Making the right choices about your diet usually comes down to one simple thing: knowledge. While it’s not exactly simple, it is the biggest factor that dictates our decisions. In order to make a good resolution, one has to know the potential consequences. It’s not so easy to make those good decisions when you don’t know what’s good, though. Perhaps if you know what’s bad, it makes it easier to find the good (or at the very least, avoid the bad). Knowing the reason why something is what it is makes it easier to make decisions regarding one’s diet. With so many foods to choose from, it can become confusing as to what is healthy and what should probably be avoided. Let us identify a particularly common and widespread type of food, and illuminate the truth behind it.

When it comes to misleading foods, nothing is more deceptive than foods that are refined or heavily processed. You may already know that you should minimize or eliminate processed and refined carbohydrates in your diet, but you might not be familiar as to what they are exactly, or why they should be avoided. So then, what exactly is a ‘refined’ food? To create refined carbohydrates, three basic processing steps are needed:

  1. Eliminate the water
  2. Eliminate the fiber
  3. Eliminate the nutrients

Much of the processing is done with heat (don’t mistake that as the same thing as cooking your food, these steps involve far more intense processing). When you do those steps to the food, you are left with a very dense (hence the word heavily), low nutrient food. Why would anyone want to make food like this if it gets rid of most the nutrients? Well, that’s a pretty complex answer, but the short response would be something like this: Why? To make money. And how does that work? Economies of scale (not to mention they are addicting). At any rate, heavily processed and refined foods aren’tmade with your own health in mind, and the consumption of them is not encouraged by nutritionists or medical professionals. In fact, it is even suggested you should probably avoid them.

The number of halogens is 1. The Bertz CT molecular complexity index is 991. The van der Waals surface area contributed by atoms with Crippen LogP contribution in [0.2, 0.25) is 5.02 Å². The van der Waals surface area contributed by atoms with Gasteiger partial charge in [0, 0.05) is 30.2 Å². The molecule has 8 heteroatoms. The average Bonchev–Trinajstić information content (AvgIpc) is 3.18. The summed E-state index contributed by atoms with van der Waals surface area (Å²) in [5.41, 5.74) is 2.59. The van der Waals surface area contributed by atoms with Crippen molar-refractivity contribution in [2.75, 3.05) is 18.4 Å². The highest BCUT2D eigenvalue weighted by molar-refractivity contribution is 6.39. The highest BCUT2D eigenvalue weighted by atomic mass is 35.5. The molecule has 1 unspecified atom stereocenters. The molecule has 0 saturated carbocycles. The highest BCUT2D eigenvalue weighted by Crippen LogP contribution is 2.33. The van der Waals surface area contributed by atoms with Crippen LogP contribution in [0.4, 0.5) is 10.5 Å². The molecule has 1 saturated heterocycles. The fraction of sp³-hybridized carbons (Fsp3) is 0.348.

Processed and refined foods are notorious for containing high levels of fats, salt, and sugars, as well as preservatives. There is a general consensus that too much fat, salt, or sugar can be extremely detrimental to one’s health. As we mentioned in part 2 of our series, there is a significant correlation between diets poor in nutrition and debilitating conditions such as heart disease, diabetes, and obesity. The bigger problem is that processed and refined foods make up a huge portion of the Standard American Diet (or the Western Diet). The greater intake of processed foods translates into a higher amount of calories consumed. It is especially true as these foods are typically heavy and calorie dense (contain a large amount of calories in proportion to their size).

The high caloric density of heavily processed foods is actually what makes them the most dangerous of all (ex. Doughnuts). These foods tend to be ideal for over-consumption, because they are so dense. It simply takes more of that food (as opposed to less dense foods) to satisfy hunger. Because they are so dense in calories, it is very easy to over-eat (by the time you feel full, you would have eaten too many calories). Obviously, some foods are more hunger-satisfying than others. It turns out that filling foods have three basic traits in common:

  1. High in water
  2. High in fiber
  3. High in nutrients

Good examples of filling foods that meet those criteria would be vegetables, fruits, unrefined grains, and legumes. When you get right down to it, it is easy to see why heavily processed and refined foods are so dangerous (just take a second look at the three basic processing steps). They actually encourage overeating, which directly leads to weight gain (and a whole host of other problems). To make matters even worse, these foods saturate our stores and restaurants, many of them disguised as healthy foods. It’s an ugly truth that the current situation in the food industry is the biggest problem and such an obstacle in dealing with the obesity epidemic. Rather than spreading blame, let us opt for cheer: the demand for healthier food options is growing and will continue to do so, especially as more and more people seek to learn the facts about their diets.